Multilateral leaders unveil new Global Database to ease supply of COVID-19 Tools

By Arya M Nair, Official Reporter
  • Follow author on
Covid Vaccine
Representational image

A Task Force headed by the International Monetary Fund, the World Bank Group, the World Health Organization, and the World Trade Organization has launched a new website that includes the first phase of a global database and country dashboards on vaccines, therapeutics, and diagnostics to guide their work and advocacy.

According to the IMF, the database and country-by-country dashboards on vaccinations, medicines, and diagnostics, which also build on the IMF-WHO COVID-19 Vaccine Supply Tracker, are intended to draw international attention to the issue and mobilize efforts to get COVID-19 supply to developing, low and low-middle income countries.

Less than 5 percent of vaccine doses that were pre-purchased by or for low-income countries have been delivered. Our common target is for at least 40 percent of people in low and low-middle-income countries to be vaccinated by the end of 2021, stated the organizations.

Manufacturers of COVID-19 vaccines are being urged to step up their efforts to increase vaccine production, while governments in developing countries are asked to lower or eliminate barriers to the export of vaccines and all components used in their production and deployment.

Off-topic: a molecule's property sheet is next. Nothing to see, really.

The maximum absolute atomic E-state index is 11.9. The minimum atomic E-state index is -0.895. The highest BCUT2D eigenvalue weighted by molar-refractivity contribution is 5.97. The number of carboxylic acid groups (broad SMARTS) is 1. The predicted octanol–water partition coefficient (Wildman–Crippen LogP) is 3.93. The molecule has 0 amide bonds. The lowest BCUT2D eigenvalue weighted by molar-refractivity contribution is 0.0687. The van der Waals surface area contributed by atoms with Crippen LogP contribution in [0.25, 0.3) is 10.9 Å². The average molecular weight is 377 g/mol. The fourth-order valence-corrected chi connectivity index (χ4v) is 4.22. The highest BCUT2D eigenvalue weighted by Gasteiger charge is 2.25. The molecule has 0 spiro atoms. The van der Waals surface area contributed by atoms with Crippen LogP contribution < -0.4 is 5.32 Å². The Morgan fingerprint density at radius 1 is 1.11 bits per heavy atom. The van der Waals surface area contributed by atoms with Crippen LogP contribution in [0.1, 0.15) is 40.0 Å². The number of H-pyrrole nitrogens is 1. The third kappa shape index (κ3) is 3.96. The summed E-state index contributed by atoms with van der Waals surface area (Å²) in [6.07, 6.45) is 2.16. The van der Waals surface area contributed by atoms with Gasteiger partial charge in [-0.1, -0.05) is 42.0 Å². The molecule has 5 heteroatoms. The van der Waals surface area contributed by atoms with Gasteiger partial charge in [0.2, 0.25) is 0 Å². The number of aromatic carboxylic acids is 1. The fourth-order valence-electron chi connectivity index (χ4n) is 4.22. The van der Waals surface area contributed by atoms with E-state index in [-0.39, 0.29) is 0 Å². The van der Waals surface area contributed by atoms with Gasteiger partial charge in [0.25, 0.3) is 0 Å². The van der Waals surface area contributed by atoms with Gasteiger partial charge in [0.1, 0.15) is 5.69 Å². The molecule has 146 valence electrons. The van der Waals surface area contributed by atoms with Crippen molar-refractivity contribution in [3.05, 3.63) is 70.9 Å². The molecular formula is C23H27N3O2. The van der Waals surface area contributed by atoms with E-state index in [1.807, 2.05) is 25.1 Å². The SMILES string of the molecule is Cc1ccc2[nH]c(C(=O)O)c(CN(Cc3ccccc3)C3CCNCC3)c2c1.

Over $35 billion in grants are needed to end the pandemic, according to the IMF’s $50 billion proposal, which is in line with WHO, WTO, IMF, and World Bank Group priorities, with just a third of this financed to date.

According to the IMF, unequal access to vaccines and the advent of COVID-19 variations might block global economic recovery and wipe away $4.5 trillion in global GDP by 2025.

IMF welcomed the recent partnership of COVID-19 Vaccines Global Access (COVAX) and African Vaccine Acquisition Trust (AVAT) with the World Bank, noting that World Bank financing is now available to support the purchase and deployment of doses secured by both the vaccine-distributing networks.

Related: The global growth rate for this year would remain at 6%; IMF chief